Last week LP and I ventured into Northern California. We had three nights in Mendocino, north of San Francisco on the coast, and then routed back through Stinson Beach for four nights. It gave me an appreciation for the unique, overlooked contours of this huge state.
California is 60 per cent larger than New Zealand in landmass with about nine times our population. I know that most people could probably place San Diego, Sacramento and San Jose on a map, would know that there's a lake in Tahoe and may have used the words "Silicon Valley" in conversation. But I bet that when you think of California, your mind goes to something more aligned with Full House or Disneyland than coastal highways and soaring redwoods. This international cultural focus kind of makes sense when you consider how the population of California is aligned. Of its 37 million inhabitants, 22 million are crammed into its bottom corner in Southern California and another 10 million live within a few hours' orbit of San Francisco.
Maybe it is my history as a great indoorsman, but I've always credited California as a being a place of urban, rather than rural, exploration.
Our trip was the first time I ever properly appreciated that more than a third of California is north of San Francisco and Sacramento, but less than 5 per cent of the people are. There's an expansive beauty and off-kilter weirdness when you get off the road well travelled in California.
In a way, that statement seems obvious. California is a huge chunk of a pretty big country. Of course there's more here than Los Angeles and San Francisco.
But California provides you with so many different things to think about, you almost don't get around to appreciating it for its natural offerings.
Certain moments from our week away really imprinted on to me.
On our trip to Mendocino we entered into the Anderson Valley, 160km from San Francisco. The valley is an endless postcard of coastal redwoods and Douglas-firs, mixed in with some wine country from a 1980s viticulture boom. We pulled into Boonville, a veritable one-horse town, for lunch about 3pm. The town's main street was peppered with dishevelled thrift-stores, saloons, churches and a market at one end, with upscale eateries at the other end for those passing through. The town was almost entirely closed. We ended up dining at a bar that had a chandelier made out of deer horns and rented space on its second level to a dentist's office.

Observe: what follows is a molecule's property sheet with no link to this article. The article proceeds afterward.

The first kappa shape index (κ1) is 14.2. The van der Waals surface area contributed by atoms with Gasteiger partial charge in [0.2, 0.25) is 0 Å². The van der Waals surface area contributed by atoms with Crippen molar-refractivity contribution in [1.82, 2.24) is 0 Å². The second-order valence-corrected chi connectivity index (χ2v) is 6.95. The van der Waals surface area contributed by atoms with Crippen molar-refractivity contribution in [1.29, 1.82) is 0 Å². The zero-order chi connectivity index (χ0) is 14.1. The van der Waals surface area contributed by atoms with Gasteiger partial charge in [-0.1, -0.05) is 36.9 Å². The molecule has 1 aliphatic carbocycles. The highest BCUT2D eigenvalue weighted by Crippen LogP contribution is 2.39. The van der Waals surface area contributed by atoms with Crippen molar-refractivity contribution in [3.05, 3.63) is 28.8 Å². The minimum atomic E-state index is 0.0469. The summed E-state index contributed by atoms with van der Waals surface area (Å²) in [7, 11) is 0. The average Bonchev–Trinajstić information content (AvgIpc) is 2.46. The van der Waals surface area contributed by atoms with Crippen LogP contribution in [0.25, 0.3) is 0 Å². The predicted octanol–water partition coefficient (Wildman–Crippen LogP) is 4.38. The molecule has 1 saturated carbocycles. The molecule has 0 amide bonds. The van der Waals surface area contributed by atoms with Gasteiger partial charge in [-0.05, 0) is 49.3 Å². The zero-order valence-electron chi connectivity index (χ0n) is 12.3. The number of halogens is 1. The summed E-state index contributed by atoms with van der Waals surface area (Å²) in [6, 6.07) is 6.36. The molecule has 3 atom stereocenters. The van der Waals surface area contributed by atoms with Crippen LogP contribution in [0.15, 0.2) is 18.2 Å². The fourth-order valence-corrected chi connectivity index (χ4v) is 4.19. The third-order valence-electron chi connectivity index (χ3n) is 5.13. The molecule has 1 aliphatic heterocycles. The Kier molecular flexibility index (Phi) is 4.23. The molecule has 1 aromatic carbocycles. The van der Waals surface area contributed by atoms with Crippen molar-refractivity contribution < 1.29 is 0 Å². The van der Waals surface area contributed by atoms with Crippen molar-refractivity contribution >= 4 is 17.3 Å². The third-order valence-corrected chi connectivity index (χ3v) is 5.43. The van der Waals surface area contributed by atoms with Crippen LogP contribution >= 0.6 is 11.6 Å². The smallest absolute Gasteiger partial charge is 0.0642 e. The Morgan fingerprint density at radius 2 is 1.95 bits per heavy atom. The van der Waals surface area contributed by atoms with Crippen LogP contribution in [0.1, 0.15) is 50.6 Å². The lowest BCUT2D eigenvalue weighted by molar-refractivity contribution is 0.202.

On our first day in Mendocino we set off with a picnic for Montgomery Woods State Reserve, about an hour's drive into nowhere. Until 10 years ago the reserve was home to the world's tallest tree, but it has been surpassed. We'd been told that the redwoods had trunks the diameter of a medium-sized room. They weren't quite that big, but they were something. There's a large grove of trees a short hike from the car park with a clearing where you can sit a while. The redwoods absorb a lot of sound and so it's a relaxing place to be in nature among an eerie, dampened quiet.
Mendocino was set on the cliffs of the Californian coast. It reminded me of the sort of town I imagine P.D. James novels are set in. You couldn't escape the view wherever you were, but then you wouldn't want to. The town is a handful of streets; there's wealth about in the town, you can spy it in pockets. But there's a smattering of hippies and burnouts; girls and boys in studs and leather boots moved among weekend tourists. We took a walk down the town cliffs to a mostly deserted beach. Four young men sat on the beach swigging from a bottle of rum and smoking joints. It was midday. The town's primary business is tourism, but you won't see youths like that in Napa.
After three nights in Mendocino, we took the Pacific Coast Highway to Stinson Beach. It's a 78-year-old, 1055km stretch of highway that runs almost all of the Californian coast. There are five main sections, and it overlaps at points with other highways. Its most famous spot, Big Sur, immortalised by Kerouac, was much farther south than we were. But this was still some driving. It is completely rural. The sea is never far from view. It took four hours to travel 200km and we didn't pass through a town with more than a few hundred residents.
Thirty minutes shy of Stinson Beach we struck Point Reyes. When you get within a certain radius of San Francisco, the money seeps into the small towns. Point Reyes seemed catered for weekending urbanites who fear being without fancy cheese and good wine when they're outside the city limits.
Stinson Beach is just a long stretch of beach and a few shops, the way all good beach towns should be. Several members of the Grateful Dead have owned property there. Our first evening, LP and I found a small fitness centre to work out in. Not long after our arrival, the owner, a pensive looking man with wispy hair and goatee, took a pause from wiping down the machine and sat in the courtyard to play slide guitar in full view of his patrons.
I was delighted.
There's no universal moral here. It is just satisfying for me to expand my self-imposed horizons.
So if you can and if you're here, stretch your legs into the countryside wherever you are. There are so many different beats and moods in California. You won't be disappointed.
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